How Does Momentum Change Affect Force on a Wall with Rebounding Ice Cubes?

• Touchme
In summary, small ice cubes with a mass of 5.00 g slide down a frictionless ski-jump track and leave the track at an angle of 40.0° above the horizontal. After bouncing off a vertical wall at the highest point of their trajectory with half their original speed, 10.0 cubes strike the wall per second. To determine the average force exerted on the wall, the velocity at the highest point of the trajectory and the change in momentum of each cube when it bounces must be calculated. The resulting momentum change will be used to find the average force exerted on the wall.
Touchme
Small ice cubes, each of mass 5.00 g, slide down a frictionless ski-jump track in a steady stream, as shown in Figure P6.71. Starting from rest, each cube moves down through a net vertical distance of y = 1.75 m and leaves the bottom end of the track at an angle of 40.0° above the horizontal. At the highest point of its subsequent trajectory, the cube stikes a vertical wall and rebounds with half the speed it had upon impact. If 10.0 cubes strike the wall per second, what average force is exerted on the wall?

I have no idea how to solve this question. I know how to get the final velocity when the ice is lauched. mgh = 0.5mv^2 and the answer is 5.857 m/s. Can someone guide me in doing this? Hints or suggestion will help too.

Attachments

• P671.gif
14.1 KB · Views: 445
Last edited:
Touchme said:
Small ice cubes, each of mass 5.00 g, slide down a frictionless ski-jump track in a steady stream, as shown in Figure P6.71. Starting from rest, each cube moves down through a net vertical distance of y = 1.75 m and leaves the bottom end of the track at an angle of 40.0° above the horizontal. At the highest point of its subsequent trajectory, the cube stikes a vertical wall and rebounds with half the speed it had upon impact. If 10.0 cubes strike the wall per second, what average force is exerted on the wall?

I have no idea how to solve this question. I know how to get the final velocity when the ice is lauched. mgh = 0.5mv^2 and the answer is 5.857 m/s. Can someone guide me in doing this? Hints or suggestion will help too.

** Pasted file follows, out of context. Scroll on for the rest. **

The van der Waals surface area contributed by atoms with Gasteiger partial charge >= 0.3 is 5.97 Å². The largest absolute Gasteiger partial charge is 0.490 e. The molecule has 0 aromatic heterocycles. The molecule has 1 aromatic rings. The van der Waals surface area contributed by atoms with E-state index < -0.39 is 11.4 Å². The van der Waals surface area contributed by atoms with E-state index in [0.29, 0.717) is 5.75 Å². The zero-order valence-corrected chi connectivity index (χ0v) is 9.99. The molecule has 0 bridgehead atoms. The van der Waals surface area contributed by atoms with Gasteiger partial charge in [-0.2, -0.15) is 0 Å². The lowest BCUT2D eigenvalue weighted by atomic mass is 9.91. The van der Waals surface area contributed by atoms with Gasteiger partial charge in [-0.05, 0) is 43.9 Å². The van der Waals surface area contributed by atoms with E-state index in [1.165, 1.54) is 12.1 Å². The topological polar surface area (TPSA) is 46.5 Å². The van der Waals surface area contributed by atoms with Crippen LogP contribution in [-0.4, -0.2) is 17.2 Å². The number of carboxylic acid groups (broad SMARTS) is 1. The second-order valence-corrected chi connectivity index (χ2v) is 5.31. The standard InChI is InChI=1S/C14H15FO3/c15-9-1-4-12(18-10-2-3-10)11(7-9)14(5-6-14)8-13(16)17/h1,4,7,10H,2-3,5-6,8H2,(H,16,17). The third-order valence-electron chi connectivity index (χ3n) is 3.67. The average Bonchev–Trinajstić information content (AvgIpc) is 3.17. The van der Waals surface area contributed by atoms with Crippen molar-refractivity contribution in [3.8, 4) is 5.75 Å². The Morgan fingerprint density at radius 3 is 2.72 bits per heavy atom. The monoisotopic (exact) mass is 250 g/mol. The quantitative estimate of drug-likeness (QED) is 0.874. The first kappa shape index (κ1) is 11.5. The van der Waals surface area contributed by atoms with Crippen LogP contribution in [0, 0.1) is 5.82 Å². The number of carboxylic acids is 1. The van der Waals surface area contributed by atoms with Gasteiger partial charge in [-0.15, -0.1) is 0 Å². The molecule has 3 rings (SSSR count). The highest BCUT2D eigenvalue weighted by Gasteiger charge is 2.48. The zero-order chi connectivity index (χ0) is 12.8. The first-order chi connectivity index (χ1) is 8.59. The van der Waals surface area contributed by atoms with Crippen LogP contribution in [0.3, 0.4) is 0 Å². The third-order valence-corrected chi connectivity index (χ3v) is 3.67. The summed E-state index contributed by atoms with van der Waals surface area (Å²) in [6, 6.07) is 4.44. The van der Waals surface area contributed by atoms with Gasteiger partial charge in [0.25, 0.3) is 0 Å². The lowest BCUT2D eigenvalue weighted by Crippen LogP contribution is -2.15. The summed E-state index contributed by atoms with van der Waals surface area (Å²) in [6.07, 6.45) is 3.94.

This question was posted elsewhere, but the thread died out I believe. First step after finding the velocity at the end of the ramp is to find the velocity at the highest point of the trajectory, and then the change in momentum of each cube when it bounces. The average force is related to the momentum changes of the cubes and the time interval between the bounces.

At the highest point of the trajectory the y-velocity component will be zero. This means that only the horizontal velocity component remains. This means that the force that the ice blocks will exert on the wall will be horizontal. The wall will respond with a reaction force of similar magnitude in the opposite direction sending it back horizontally in the opposite direction. What will the resulting momentum change be for a single ice cube?

1. What is momentum and how is it calculated?

Momentum is a measure of an object's motion, and it is calculated by multiplying its mass by its velocity.

2. How does an object's momentum change when a force is applied to it?

When a force is applied to an object, its momentum changes by the amount of force applied multiplied by the time it was applied for. This is described by Newton's Second Law of Motion, which states that force is equal to mass times acceleration.

3. How does the direction of a force affect an object's momentum?

The direction of a force affects an object's momentum by changing its velocity in that direction. If the force is applied in the same direction as the object's motion, it will increase its momentum. If the force is applied in the opposite direction, it will decrease its momentum.

4. What is the relationship between momentum and mass?

The relationship between momentum and mass is direct. The greater the mass of an object, the greater its momentum will be, given the same velocity. This is because momentum is directly proportional to mass.

5. Can momentum be conserved in a closed system?

Yes, momentum is conserved in a closed system, meaning that the total momentum of all the objects in the system will remain constant, even if they collide or interact with each other. This is described by Newton's Third Law of Motion, which states that for every action, there is an equal and opposite reaction.

• Introductory Physics Homework Help
Replies
4
Views
3K
• Introductory Physics Homework Help
Replies
5
Views
2K
• Introductory Physics Homework Help
Replies
5
Views
2K
• Introductory Physics Homework Help
Replies
3
Views
3K
• Introductory Physics Homework Help
Replies
4
Views
3K
• Introductory Physics Homework Help
Replies
47
Views
5K
• Introductory Physics Homework Help
Replies
4
Views
2K
• Introductory Physics Homework Help
Replies
6
Views
3K
• Introductory Physics Homework Help
Replies
9
Views
1K
• Introductory Physics Homework Help
Replies
3
Views
6K